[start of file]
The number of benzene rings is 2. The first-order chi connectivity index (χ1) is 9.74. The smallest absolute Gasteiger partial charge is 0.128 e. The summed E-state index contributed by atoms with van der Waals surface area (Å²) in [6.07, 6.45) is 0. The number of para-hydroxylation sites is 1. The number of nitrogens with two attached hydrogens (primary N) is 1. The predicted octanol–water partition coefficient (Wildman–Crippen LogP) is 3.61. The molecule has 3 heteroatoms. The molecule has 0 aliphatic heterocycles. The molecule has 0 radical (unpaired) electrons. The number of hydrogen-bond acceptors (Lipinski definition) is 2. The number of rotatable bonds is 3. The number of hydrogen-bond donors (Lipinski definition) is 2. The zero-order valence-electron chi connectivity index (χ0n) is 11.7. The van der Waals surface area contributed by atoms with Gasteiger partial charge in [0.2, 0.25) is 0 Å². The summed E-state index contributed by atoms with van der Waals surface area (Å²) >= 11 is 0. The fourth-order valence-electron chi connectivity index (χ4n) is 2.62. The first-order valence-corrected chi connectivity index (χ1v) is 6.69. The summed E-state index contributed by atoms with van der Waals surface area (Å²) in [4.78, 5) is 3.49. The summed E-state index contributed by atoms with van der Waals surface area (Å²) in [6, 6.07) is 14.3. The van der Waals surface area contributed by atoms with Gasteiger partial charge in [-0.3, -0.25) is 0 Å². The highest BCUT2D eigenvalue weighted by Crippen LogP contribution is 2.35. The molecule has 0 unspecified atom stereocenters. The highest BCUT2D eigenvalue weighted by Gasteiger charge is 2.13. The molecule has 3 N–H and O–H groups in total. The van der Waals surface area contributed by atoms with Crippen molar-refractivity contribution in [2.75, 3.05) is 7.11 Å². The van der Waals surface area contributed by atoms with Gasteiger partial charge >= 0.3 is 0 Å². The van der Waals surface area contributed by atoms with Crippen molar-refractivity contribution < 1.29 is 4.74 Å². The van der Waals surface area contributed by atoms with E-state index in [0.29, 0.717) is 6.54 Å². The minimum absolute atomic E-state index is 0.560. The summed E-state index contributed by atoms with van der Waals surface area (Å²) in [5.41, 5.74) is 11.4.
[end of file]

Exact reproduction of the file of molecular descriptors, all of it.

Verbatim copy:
The number of benzene rings is 2. The first-order chi connectivity index (χ1) is 9.74. The smallest absolute Gasteiger partial charge is 0.128 e. The summed E-state index contributed by atoms with van der Waals surface area (Å²) in [6.07, 6.45) is 0. The number of para-hydroxylation sites is 1. The number of nitrogens with two attached hydrogens (primary N) is 1. The predicted octanol–water partition coefficient (Wildman–Crippen LogP) is 3.61. The molecule has 3 heteroatoms. The molecule has 0 aliphatic heterocycles. The molecule has 0 radical (unpaired) electrons. The number of hydrogen-bond acceptors (Lipinski definition) is 2. The number of rotatable bonds is 3. The number of hydrogen-bond donors (Lipinski definition) is 2. The zero-order valence-electron chi connectivity index (χ0n) is 11.7. The van der Waals surface area contributed by atoms with Gasteiger partial charge in [0.2, 0.25) is 0 Å². The summed E-state index contributed by atoms with van der Waals surface area (Å²) >= 11 is 0. The fourth-order valence-electron chi connectivity index (χ4n) is 2.62. The first-order valence-corrected chi connectivity index (χ1v) is 6.69. The summed E-state index contributed by atoms with van der Waals surface area (Å²) in [4.78, 5) is 3.49. The summed E-state index contributed by atoms with van der Waals surface area (Å²) in [6, 6.07) is 14.3. The van der Waals surface area contributed by atoms with Gasteiger partial charge in [-0.3, -0.25) is 0 Å². The highest BCUT2D eigenvalue weighted by Crippen LogP contribution is 2.35. The molecule has 0 unspecified atom stereocenters. The highest BCUT2D eigenvalue weighted by Gasteiger charge is 2.13. The molecule has 3 N–H and O–H groups in total. The van der Waals surface area contributed by atoms with Crippen molar-refractivity contribution in [2.75, 3.05) is 7.11 Å². The van der Waals surface area contributed by atoms with Gasteiger partial charge >= 0.3 is 0 Å². The van der Waals surface area contributed by atoms with Crippen molar-refractivity contribution < 1.29 is 4.74 Å². The van der Waals surface area contributed by atoms with E-state index in [0.29, 0.717) is 6.54 Å². The minimum absolute atomic E-state index is 0.560. The summed E-state index contributed by atoms with van der Waals surface area (Å²) in [5.41, 5.74) is 11.4.